Results From Client Engagement Think Tank, Part 2

Who are your target prospects?

When you bring on a client, what’s the process? How do you decide whether you accept a prospect as a new client?

If you are like the advisors we spoke with, there is surprisingly little relationship between the answers to these questions.

At the think tank we convened in Boston in conjunction with FPA Business Solutions 2011 we asked both questions. In response to the target market question, we got pretty much the answers we were expecting – prospects described in terms of demographics, income level, profession, or investable assets. We then wanted to know whether these target characteristics appeared in questions during an initial interview. Whether advisors used checklists or similar device with prospective clients. We wanted to know – did they stick to their own standards? Once they have established what and “A” client is, where they consistent in excepting only “A’s”?

Then we asked those advisors about their client on boarding processes, and the answers caught us offguard. When we posed the question “When you get to the point of deciding whether to accept a prospect as a new client, how do you decide?” We got answers totally unrelated to the description of their target markets. We heard adjectives like feel, fit, comfort, or personality attributes like “delegator” “they buy into our process” “they followed up on advice” “they did not raise strong objections to our fees.”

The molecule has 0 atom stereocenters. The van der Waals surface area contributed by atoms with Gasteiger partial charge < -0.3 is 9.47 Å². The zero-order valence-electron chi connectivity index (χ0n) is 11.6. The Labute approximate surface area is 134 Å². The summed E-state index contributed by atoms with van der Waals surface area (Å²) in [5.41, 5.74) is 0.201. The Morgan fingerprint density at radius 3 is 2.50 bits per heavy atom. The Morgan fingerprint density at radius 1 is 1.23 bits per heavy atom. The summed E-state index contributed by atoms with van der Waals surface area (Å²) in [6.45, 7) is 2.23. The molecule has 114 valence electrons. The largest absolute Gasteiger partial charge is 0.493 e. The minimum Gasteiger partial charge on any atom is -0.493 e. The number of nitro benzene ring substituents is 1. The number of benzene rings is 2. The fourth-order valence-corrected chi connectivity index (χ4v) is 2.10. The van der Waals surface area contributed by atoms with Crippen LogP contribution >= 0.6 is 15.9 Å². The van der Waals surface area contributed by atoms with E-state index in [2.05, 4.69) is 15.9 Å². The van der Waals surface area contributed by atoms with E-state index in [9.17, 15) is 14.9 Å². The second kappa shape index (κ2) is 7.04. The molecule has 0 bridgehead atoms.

In short, the decision over whether to work with the new client related entirely to the quality of the relationship and have little or no relationship to what advisors told us they were targeting.

This raises a number of questions for us. What is an “A” client really? How can advisors update their client on boarding processes to assure that they are primarily bringing on “A” clients? How do we redefine our target markets to include what we are really looking for in prospective clients? Maybe our concept of a target client is incomplete. I will offer an alternative possibility on defining our target markets in my next post.

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